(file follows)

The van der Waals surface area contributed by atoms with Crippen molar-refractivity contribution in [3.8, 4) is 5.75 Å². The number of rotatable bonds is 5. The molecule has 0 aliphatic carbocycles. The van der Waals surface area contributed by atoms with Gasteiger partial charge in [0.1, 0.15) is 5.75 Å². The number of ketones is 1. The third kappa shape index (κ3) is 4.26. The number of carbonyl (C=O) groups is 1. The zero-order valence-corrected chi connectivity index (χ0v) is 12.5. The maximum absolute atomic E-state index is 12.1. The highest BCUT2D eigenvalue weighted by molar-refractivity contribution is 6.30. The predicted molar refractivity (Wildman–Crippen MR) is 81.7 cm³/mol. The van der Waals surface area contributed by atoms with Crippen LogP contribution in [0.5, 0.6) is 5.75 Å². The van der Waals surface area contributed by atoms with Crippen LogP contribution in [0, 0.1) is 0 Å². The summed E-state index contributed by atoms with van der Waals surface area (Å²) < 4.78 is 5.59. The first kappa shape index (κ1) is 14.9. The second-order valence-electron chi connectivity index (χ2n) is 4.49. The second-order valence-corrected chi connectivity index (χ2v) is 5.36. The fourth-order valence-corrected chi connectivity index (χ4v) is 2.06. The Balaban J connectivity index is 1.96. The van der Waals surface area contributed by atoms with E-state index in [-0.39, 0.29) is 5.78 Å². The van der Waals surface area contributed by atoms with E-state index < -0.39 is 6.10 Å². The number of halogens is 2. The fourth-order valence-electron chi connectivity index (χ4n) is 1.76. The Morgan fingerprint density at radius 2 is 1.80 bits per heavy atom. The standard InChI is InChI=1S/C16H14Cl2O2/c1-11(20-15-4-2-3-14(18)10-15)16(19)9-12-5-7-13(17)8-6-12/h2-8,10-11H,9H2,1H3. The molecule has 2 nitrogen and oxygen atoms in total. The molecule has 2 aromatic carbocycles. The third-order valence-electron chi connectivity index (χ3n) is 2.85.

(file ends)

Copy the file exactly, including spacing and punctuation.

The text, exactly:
The van der Waals surface area contributed by atoms with Crippen molar-refractivity contribution in [3.8, 4) is 5.75 Å². The number of rotatable bonds is 5. The molecule has 0 aliphatic carbocycles. The van der Waals surface area contributed by atoms with Gasteiger partial charge in [0.1, 0.15) is 5.75 Å². The number of ketones is 1. The third kappa shape index (κ3) is 4.26. The number of carbonyl (C=O) groups is 1. The zero-order valence-corrected chi connectivity index (χ0v) is 12.5. The maximum absolute atomic E-state index is 12.1. The highest BCUT2D eigenvalue weighted by molar-refractivity contribution is 6.30. The predicted molar refractivity (Wildman–Crippen MR) is 81.7 cm³/mol. The van der Waals surface area contributed by atoms with Crippen LogP contribution in [0.5, 0.6) is 5.75 Å². The van der Waals surface area contributed by atoms with Crippen LogP contribution in [0, 0.1) is 0 Å². The summed E-state index contributed by atoms with van der Waals surface area (Å²) < 4.78 is 5.59. The first kappa shape index (κ1) is 14.9. The second-order valence-electron chi connectivity index (χ2n) is 4.49. The second-order valence-corrected chi connectivity index (χ2v) is 5.36. The fourth-order valence-corrected chi connectivity index (χ4v) is 2.06. The Balaban J connectivity index is 1.96. The van der Waals surface area contributed by atoms with E-state index in [-0.39, 0.29) is 5.78 Å². The van der Waals surface area contributed by atoms with E-state index < -0.39 is 6.10 Å². The number of halogens is 2. The fourth-order valence-electron chi connectivity index (χ4n) is 1.76. The Morgan fingerprint density at radius 2 is 1.80 bits per heavy atom. The standard InChI is InChI=1S/C16H14Cl2O2/c1-11(20-15-4-2-3-14(18)10-15)16(19)9-12-5-7-13(17)8-6-12/h2-8,10-11H,9H2,1H3. The molecule has 2 nitrogen and oxygen atoms in total. The molecule has 2 aromatic carbocycles. The third-order valence-electron chi connectivity index (χ3n) is 2.85.